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Community Development

Posted on: February 19, 2021

Sidewalk Gap Project Approved for Transportation Authority Grant

Image with Safe Routes map and text "safe routes to school fill in sidewalk project"

February 19, 2021

For more information:
Lynn Hughes, Baldwin City Communications Director


Baldwin City among the 18 Communities to Receive KDOT Transportation Alternatives Program Funding

Kansas Governor Laura Kelly and Kansas Department of Transportation Secretary Julie Lorenz announced the awarding of $13.5 million for 18 projects selected for inclusion in its Transportation Alternatives (TA) program for Federal Fiscal Year 2022-23.

“The projects we announced today will help our communities make the kinds of improvements that will ensure that Kansas remains the best state in the nation to work, live, and raise a family,” Governor Kelly said. “These are projects that make it safer for children to walk and bike to school, they will add sidewalks for Kansans to walk, bike or use a wheelchair, and they continue to build on our efforts to improve access to our state’s many outdoor recreational opportunities.”

Baldwin City was one of the projects selected. The Sidewalk Gap Project received $620,000 to construct a 5-foot wide, concrete sidewalk, including ADA accessibility along four (4) road segments: 1) 11th Street (westside); 2) Quayle (northside); 3) 2nd Street (eastside); and 4) High Street (northside), according to Ed Courton, Community Development Director.

The Transportation Alternatives Program funds projects focused almost entirely on planning for and building infrastructure for safe, accessible and connected pedestrian and cycling networks. Becoming a more bicycle and pedestrian-friendly state is a top priority for Governor Kelly, KDOT and the Kansas Department of Wildlife, Parks & Tourism.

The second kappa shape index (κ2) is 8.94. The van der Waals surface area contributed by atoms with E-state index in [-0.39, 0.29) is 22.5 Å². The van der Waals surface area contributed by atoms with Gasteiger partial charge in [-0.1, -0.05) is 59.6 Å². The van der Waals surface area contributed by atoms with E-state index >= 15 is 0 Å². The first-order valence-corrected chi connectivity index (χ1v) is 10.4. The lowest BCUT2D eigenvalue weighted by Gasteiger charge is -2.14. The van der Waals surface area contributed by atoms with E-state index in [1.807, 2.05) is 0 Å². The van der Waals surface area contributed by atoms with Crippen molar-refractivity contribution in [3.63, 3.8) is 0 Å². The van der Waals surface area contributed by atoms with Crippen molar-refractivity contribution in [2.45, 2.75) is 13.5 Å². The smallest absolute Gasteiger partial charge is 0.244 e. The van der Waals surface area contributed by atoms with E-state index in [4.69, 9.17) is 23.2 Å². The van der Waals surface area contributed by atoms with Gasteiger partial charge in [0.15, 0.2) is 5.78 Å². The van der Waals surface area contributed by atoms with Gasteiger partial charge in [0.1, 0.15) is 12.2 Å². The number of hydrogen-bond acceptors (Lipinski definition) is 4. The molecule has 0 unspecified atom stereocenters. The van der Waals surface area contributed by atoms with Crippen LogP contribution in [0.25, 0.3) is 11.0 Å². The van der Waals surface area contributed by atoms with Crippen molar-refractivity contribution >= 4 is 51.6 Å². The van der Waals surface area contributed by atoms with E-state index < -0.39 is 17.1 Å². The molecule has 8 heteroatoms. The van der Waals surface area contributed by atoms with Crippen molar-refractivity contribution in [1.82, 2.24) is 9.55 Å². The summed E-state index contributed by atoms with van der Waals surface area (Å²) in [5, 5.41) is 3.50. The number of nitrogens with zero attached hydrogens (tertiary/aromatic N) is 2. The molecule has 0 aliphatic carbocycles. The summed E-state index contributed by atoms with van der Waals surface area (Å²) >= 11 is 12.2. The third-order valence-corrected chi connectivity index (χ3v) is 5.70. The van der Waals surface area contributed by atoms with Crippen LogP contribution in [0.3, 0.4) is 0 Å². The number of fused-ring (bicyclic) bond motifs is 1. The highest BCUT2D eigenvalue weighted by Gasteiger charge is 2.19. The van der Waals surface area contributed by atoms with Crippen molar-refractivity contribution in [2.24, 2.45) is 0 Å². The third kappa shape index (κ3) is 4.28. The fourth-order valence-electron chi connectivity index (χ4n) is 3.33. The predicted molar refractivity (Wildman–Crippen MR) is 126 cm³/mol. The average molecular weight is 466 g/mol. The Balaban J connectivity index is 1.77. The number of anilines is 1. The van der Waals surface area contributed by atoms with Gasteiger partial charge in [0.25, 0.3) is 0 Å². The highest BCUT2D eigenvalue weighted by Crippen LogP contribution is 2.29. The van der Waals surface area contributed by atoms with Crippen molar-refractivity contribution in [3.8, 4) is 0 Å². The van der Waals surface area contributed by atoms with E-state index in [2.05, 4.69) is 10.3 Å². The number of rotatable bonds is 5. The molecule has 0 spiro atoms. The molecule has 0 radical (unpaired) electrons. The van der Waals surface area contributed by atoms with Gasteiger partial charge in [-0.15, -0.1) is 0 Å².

“One of my favorite things about being the Secretary of Transportation is getting to talk to Kansans about how transportation improvements can help support the health, education and economic goals of their communities,” Secretary Lorenz said. “Today we celebrate federal, state and local resources coming together to deliver more for Kansans in all those areas.”

Funds for this program come from the Federal Highway Administration and are currently the primary source of KDOT funding for bicycle and pedestrian projects statewide, including Safe Routes to School. The program also funds surface transportation projects of a historical nature and scenic and environmental projects, including Main Street beautification projects.

Secretary Lorenz said interest in this TA grants cycle was high with 35 applications submitted from eligible project sponsors requesting over $50 million in federal funds. She said KDOT made selections based on criteria such as safety and network improvements, connectivity, cost estimates, project readiness, public support and other factors. Each project sponsor must commit to providing at least 20 percent of the cost of the project as a local cash match.  

For more information on the Transportation Alternatives Program, visit  or contact Jenny Kramer at or call (785) 296-5186.

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